on my reading list: long for this world by sonya chung

Joining the large stack of books I need to read, Long for This World, the debut novel from Sonya Chung, now out from Scribner. The book tells the story of a family divided between contemporary America and a small Korean town. It's about loss and renewal and what it means to go home. Here's the description from the book jacket:
IN 1953, on a remote island in South Korea, a young boy stows away on the ferry that is carrying his older brother and sister-in-law to the mainland. Fifty-two years later, Han Hyun-kyu is on a plane back to Korea, leaving behind his wife and grown children in America. It is his daughter, Jane -- a war photographer recently injured in a bombing in Baghdad and forced to return to New York -- who journeys to find him in the South Korean town where his brothers have settled. Here, father and daughter take refuge from their demons, unearth passions, and, in the wake of tragedy, each discover something deeper and more enduring than they'd imagined passible.

Long for This World is a pointillist triumph -- depicting whole worlds through the details of a carefully prepared meal or a dark childhood memory. But Chung is also working on a massive scale, effortlessly moving between domestic intimacies and the global stage -- Iraq, Paris, Darfur, Syria -- to illuminate the relationship between troubled world affairs and person devastation. The result is a profound portrayal of the human experience -- both large and small. Long for This World establishes Sonya Chung as a thrilling new voice in fiction.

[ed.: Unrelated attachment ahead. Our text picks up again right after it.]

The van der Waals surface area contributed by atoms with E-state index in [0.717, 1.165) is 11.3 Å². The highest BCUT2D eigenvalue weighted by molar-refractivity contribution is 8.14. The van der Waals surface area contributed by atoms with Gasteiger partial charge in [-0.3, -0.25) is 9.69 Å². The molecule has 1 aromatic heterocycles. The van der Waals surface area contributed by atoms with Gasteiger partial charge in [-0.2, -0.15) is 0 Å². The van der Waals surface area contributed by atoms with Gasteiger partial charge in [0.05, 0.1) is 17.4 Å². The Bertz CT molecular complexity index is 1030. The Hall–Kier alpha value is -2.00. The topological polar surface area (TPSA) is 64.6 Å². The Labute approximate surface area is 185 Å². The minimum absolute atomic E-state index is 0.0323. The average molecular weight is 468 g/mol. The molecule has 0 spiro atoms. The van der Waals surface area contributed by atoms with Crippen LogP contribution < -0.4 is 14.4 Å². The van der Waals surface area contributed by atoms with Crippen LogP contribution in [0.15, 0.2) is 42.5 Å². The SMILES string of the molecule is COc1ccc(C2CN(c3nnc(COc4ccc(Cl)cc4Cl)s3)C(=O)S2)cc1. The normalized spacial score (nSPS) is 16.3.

It sounds like a really awesome book -- I'm going to have to move it to the top of the stack. For more information about Long for This World, go to Sonya Chung's website here. You can read an excerpt from the book here. Sonya is also going on a book tour. See the schedule here. Oh, and you can buy the book here.

Finally, check out this great essay Sonya wrote last year for The Millions on navigating the complicated book jacket design process, specifically when it comes to evoking "Asian American imagery": "A Funny Thing Happened on the Way to Designing a Book Jacket..."

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